Remove existing failing linear trench drains; install new trench drains and repair concrete in west work bay,
Repair floor tile in women's bathroom, and correct the low water pressure in both women's and men's bathrooms.
In addition to the items described and pictured above, other needs identified in the interior scope include:
- Cleaning and repainting the walls in the maintenance area; exposed structure to remain unpainted.
- Installing spray foam around entire interior perimeter of the building to eliminate air penetration.
- Repairing/replacing the bus lift.
- Installing an epoxy floor finish in the maintenance bay, storage areas, and bus wash (includes new striping).
- Re-balancing existing HVAC in the office area.
- Installing a make-up heater for the bus wash bay to allow the existing exhaust fan to be utilized to dehumidify the wash bay and adjacent spaces.
- Evaluating the existing gas well service and installing improved controls on the service.
- Installing a new water softener.
- Replacing the existing air compressor.
- Installing a new 10 camera surveillance system including a new head end (5 cameras on building, 5 on existing lighting poles).
- Installing access control points at each exterior door (card or fob readers).
- Installing LED lighting fixtures in office and maintenance areas.
Union Springs Central School District's
Bus Garage Capital Project
Frequently Asked Questions (FAQs)
Why did the Union Springs Board of Education consider this project?
Every year, the Board looks for ways to maintain and protect district assets, including buildings and facilities. Regular maintenance and repair helps prevent large-scale projects and taxpayer burden. The roof over the bus garage has been closely monitored for several years, as its warranty expired in 2013; the Building Condition Survey idicated a need and a plan for replacement. The driveway and parking areas have noticeably deteriorated and replacement is necessary, not only because of the condition of the pavement but also drainage issues. Electrical, door replacement, and proposed upgrades are required by changes in codes and regulations and must be included in any capital project approved. The district has the funds in the 2017 Capital Reserve Fund to pay for the project. There is no borrowing associated with this project, and this project will result in a 0% additional increase on the tax levy.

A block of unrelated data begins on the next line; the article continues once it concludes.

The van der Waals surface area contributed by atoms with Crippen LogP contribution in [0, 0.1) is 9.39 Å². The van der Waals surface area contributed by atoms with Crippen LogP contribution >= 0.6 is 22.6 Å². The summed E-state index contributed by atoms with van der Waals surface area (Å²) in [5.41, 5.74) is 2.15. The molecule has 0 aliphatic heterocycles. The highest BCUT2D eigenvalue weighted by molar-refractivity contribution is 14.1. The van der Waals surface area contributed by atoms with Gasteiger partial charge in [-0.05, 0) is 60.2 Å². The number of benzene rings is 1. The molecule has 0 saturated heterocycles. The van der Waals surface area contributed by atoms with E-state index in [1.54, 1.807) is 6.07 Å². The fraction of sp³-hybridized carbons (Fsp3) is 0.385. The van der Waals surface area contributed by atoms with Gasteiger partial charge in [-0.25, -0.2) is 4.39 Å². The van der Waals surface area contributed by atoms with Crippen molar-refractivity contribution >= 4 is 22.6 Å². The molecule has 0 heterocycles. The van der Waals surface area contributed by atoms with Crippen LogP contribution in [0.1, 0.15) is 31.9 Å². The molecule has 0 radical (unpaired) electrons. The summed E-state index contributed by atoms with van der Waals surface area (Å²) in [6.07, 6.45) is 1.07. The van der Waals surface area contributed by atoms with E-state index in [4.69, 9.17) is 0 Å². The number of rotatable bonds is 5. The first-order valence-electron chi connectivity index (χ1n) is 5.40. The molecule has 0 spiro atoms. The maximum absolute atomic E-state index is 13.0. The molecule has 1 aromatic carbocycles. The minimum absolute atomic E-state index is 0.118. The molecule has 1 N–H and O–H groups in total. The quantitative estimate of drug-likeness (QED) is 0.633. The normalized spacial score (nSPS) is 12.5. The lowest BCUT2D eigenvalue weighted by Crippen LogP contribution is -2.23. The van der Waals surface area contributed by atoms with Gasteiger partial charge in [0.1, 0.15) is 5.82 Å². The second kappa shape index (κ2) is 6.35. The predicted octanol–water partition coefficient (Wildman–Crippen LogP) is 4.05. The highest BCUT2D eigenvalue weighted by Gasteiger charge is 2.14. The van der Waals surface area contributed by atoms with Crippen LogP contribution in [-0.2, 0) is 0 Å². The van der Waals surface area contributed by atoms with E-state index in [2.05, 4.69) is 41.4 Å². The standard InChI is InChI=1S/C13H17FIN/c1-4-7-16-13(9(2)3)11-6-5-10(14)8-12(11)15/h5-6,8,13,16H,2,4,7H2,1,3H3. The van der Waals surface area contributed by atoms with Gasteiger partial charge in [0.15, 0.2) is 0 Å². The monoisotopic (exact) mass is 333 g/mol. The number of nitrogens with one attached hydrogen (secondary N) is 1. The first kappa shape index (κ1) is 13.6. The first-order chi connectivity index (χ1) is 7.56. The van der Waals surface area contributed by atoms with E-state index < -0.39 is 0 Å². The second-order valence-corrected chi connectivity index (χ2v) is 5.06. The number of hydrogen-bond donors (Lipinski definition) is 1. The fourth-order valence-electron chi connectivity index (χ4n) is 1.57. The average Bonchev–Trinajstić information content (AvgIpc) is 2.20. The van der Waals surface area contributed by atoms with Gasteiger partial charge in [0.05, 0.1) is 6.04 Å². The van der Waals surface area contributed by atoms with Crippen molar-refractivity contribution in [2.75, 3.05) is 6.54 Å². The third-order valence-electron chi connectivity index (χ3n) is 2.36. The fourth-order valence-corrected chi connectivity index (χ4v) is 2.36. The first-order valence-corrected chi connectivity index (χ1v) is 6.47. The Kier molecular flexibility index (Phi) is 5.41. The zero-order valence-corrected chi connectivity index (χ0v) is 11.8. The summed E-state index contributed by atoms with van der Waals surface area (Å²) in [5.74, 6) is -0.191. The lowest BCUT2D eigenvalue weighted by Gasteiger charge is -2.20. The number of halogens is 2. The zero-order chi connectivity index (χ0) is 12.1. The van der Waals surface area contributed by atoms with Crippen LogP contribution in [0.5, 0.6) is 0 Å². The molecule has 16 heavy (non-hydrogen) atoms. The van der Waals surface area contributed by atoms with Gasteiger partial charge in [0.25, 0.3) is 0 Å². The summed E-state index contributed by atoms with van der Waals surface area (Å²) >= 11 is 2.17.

Why do school district's propose capital projects to complete necessary work?
A capital project is funded predominantly by state building aid in order to enable school district's to invest in their facilities by making repairs, renovations, and updates necessary to ensure healthy and safe learning and working environments for students and staff with much less of a financial burden on local taxpayers and school budgets. The items included in capital projects represent one-time expenditures that would be next to impossible to pay for out of the district’s annual operating budget, on which residents vote each May, so the state offers financial incentives in the form of state building aid for school districts to utlize. State building aid is only available on work completed as part of a capital project. USCSD receives approximately 78% of capital project costs in state building aid, which is a significant amount of money for the district and local taxpayers. Without a capital project, school districts would have to find ways to fund this work through annual operating budgets with no state building aid incentive, which would make the project cost prohibitive. A capital project is the most effective way to complete work of this scope.